May 1, 2023
John Karl Alexy
Federal Railroad Administration
1200 New Jersey Avenue SE
Washington, DC 20590
RE: Railroads’ Joint Request To Amend Their Positive Train Control Safety Plans and Positive Train Control Systems
Docket No. FRA-2010-0028, -0029, -0039, -0042, -0043, -0045, -0048, -0049, -0051, -0054, -0056, -0057, -0058, -0059, -0060, -0061, -0062, -0064, -0065, and -0070
Associate Administrator Alexy:
On behalf of the Transportation Trades Department, AFL-CIO (TTD), I am pleased to respond to the Federal Railroad Administration’s (FRA) notice of a recent joint request from 20 railroads to amend their positive train control (PTC) safety plans. TTD consists of 37 affiliated unions representing the totality of rail labor, including both passenger and freight rail workers. Additionally, TTD endorses the comments of our affiliate, the Transportation Division of the International Association of Sheet Metal, Air, Rail and Transportation Workers (SMART-TD).
High-Hazard Flammable Trains
The joint PTC request for amendment (RFA) from 20 railroads that use Wabtec PTC systems would restrict operating speeds to 50 mph in all areas and 40 mph in “high-threat urban areas” for trains with tank cars that do not meet the enhanced tank car standards also laid out in a 2015 Pipeline and Hazardous Materials Safety Administration (PHMSA) final rule.
TTD supports this change and believes that this speed restriction should be implemented within the PTC system immediately to prevent catastrophic accidents that threaten lives and communities. This mandate from PHMSA has been in place since 2015, and we are glad that railroads are finally implementing such common sense measures in the PTC. Though we note that eight years is far too long to wait to implement such a basic step given the safety risks involving High-Hazard Flammable Trains.
Redactions and Confidential Undertakings
The joint PTC RFA discussed two other changes. First, it would modify PTC suspension procedures and second, it would notify operators of faults that occur during braking prediction calculations. TTD does not oppose either of these modifications. We note that this filing includes fewer redactions than many PTC RFAs that have been published recently, though there are still redactions present regarding defects reported that unions should have access to as the workers who will encounter defects while on the job. We urge the FRA to adopt guidance allowing for confidential undertakings modeled on the system that the Surface Transportation Board (STB) successfully utilizes. Unions need to be able to review all safety information to provide the FRA with accurate comments, and a confidential undertaking system would allow for this while also protecting legitimate confidential business information and safeguarding data security.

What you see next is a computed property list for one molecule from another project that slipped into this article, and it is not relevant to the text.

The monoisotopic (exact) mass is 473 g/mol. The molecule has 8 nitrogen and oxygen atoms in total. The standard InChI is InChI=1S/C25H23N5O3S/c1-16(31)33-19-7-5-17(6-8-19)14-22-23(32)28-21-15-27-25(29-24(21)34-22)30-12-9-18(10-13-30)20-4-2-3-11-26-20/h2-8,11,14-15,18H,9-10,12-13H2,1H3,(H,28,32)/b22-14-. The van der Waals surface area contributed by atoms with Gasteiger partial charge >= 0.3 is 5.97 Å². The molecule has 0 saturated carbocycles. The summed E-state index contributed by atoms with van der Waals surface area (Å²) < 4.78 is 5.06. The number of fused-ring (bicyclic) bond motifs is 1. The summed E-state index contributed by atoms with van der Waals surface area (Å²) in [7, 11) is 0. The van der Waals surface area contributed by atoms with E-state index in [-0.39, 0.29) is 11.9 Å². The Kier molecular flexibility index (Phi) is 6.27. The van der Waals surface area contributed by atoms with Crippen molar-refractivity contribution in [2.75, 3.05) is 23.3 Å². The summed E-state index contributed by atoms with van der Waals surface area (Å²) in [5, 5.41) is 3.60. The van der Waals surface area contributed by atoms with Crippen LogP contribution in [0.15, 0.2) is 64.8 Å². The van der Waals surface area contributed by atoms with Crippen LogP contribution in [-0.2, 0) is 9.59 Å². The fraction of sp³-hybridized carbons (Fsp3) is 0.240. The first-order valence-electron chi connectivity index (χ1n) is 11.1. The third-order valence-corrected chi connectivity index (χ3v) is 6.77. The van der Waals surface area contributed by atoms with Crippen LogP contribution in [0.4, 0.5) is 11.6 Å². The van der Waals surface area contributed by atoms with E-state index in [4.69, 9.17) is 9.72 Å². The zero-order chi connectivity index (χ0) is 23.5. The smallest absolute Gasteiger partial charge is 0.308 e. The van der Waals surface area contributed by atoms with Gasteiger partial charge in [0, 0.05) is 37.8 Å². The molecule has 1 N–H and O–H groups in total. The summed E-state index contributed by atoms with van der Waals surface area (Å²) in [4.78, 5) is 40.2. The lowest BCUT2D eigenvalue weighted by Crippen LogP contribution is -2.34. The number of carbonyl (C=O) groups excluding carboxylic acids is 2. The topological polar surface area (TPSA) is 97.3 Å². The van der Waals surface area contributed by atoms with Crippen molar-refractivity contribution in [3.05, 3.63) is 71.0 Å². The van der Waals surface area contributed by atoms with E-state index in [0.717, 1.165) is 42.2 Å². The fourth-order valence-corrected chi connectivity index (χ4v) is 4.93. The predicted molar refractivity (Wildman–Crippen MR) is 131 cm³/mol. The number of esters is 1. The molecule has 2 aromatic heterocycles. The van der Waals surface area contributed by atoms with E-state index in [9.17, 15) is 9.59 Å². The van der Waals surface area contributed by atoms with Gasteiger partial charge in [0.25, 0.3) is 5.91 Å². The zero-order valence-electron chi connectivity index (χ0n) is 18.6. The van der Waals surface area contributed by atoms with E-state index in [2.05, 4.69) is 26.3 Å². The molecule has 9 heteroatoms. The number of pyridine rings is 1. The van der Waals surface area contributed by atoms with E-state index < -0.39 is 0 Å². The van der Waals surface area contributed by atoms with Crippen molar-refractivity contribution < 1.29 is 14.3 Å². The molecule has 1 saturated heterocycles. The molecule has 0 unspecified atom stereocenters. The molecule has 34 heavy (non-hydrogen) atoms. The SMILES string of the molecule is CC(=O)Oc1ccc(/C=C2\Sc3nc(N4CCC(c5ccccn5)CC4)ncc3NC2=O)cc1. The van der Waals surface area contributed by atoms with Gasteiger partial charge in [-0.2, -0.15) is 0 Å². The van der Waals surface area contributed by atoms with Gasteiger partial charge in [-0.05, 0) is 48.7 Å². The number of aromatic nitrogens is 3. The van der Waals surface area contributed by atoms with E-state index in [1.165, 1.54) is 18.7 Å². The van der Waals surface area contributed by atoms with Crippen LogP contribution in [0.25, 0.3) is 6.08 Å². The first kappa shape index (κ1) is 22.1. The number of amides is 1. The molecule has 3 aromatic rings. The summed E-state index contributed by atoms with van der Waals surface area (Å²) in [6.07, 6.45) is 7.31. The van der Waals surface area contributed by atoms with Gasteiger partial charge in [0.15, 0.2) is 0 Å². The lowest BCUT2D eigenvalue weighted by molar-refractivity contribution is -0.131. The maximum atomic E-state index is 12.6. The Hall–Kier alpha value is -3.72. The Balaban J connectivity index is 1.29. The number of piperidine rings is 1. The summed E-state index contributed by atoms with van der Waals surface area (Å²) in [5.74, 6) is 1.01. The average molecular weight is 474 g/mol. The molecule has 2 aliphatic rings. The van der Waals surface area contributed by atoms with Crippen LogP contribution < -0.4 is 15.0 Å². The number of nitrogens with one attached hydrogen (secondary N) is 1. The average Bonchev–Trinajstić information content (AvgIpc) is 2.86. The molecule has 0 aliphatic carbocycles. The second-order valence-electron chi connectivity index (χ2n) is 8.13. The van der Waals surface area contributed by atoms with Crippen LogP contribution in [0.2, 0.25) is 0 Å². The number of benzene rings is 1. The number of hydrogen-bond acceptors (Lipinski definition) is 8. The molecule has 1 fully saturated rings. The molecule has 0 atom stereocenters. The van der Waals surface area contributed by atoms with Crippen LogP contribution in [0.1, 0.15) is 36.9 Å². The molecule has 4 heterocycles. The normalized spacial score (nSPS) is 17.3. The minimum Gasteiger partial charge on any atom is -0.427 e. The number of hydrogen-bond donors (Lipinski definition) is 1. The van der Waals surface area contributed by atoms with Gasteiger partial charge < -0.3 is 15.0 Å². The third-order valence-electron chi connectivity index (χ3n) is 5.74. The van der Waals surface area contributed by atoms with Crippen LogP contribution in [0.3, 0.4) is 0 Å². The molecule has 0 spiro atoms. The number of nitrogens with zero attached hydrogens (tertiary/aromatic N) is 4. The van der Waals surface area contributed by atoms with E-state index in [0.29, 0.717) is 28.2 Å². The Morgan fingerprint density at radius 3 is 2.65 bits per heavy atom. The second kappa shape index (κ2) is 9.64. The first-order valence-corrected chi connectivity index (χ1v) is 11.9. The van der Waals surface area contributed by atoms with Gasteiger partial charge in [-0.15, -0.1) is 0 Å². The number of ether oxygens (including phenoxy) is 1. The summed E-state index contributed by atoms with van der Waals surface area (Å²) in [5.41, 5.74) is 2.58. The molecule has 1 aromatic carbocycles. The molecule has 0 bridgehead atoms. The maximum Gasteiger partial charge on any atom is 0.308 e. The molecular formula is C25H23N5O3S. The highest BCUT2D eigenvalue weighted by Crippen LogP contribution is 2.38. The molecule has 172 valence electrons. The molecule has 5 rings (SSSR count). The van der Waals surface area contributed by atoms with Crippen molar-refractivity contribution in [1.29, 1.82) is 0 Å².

In addition to the changes this RFA discussed in detail along with safety justifications, Wabtec and the 20 railroads jointly requesting this PTC safety plan amendment slipped in a highly concerning change into the software release notes. In a single bullet point, the railroads noted that this RFA would remove the “Unmapped Track” key, thus restricting train operators from disabling PTC operations. This is concerning simply because not all tracks are yet mapped in the PTC system. If a train encountered unmapped track and the operators were not able to report it accurately, train operators would be required to put the PTC into restricted mode, which does not offer the full protections afforded when the PTC is operating and does not allow for speeds above 20mph.
This proposed change is a substantial one and TTD is highly concerned that this change was not discussed in the summary of proposed changes, has limited detail, and included no safety justification. We would like to see any safety data that the railroad has gathered to support that this change is necessary and safer than current procedures. The current procedures offer a level of safety to operators to retain protections while accurately reporting when the train encounters unmapped track.
We are highly concerned that such operational changes can be slipped into the software release notes of PTC RFAs, renewing our concerns regarding the redactions. If this change was noted in a single bullet point in the software release notes, that raises serious questions about what other changes are railroads including in redacted sections.
TTD requests that the FRA examine the railroads’ changes separately. We support implementing speed restrictions for high-hazard flammable trains as soon as possible, and we do not wish to slow down that process in any way given that the railroads’ have already delayed it for years. However, the changes proposed in this RFA with respect to unmapped track are concerning and have not been studied or justified with any safety analysis and therefore should be held subject to further input from FRA and stakeholders. Finally, we believe that all parties involved would benefit from FRA issuing guidance adopting a process exactly or similar to STB’s process regarding confidential undertakings so that parties can view and comment on legitimately confidential business information.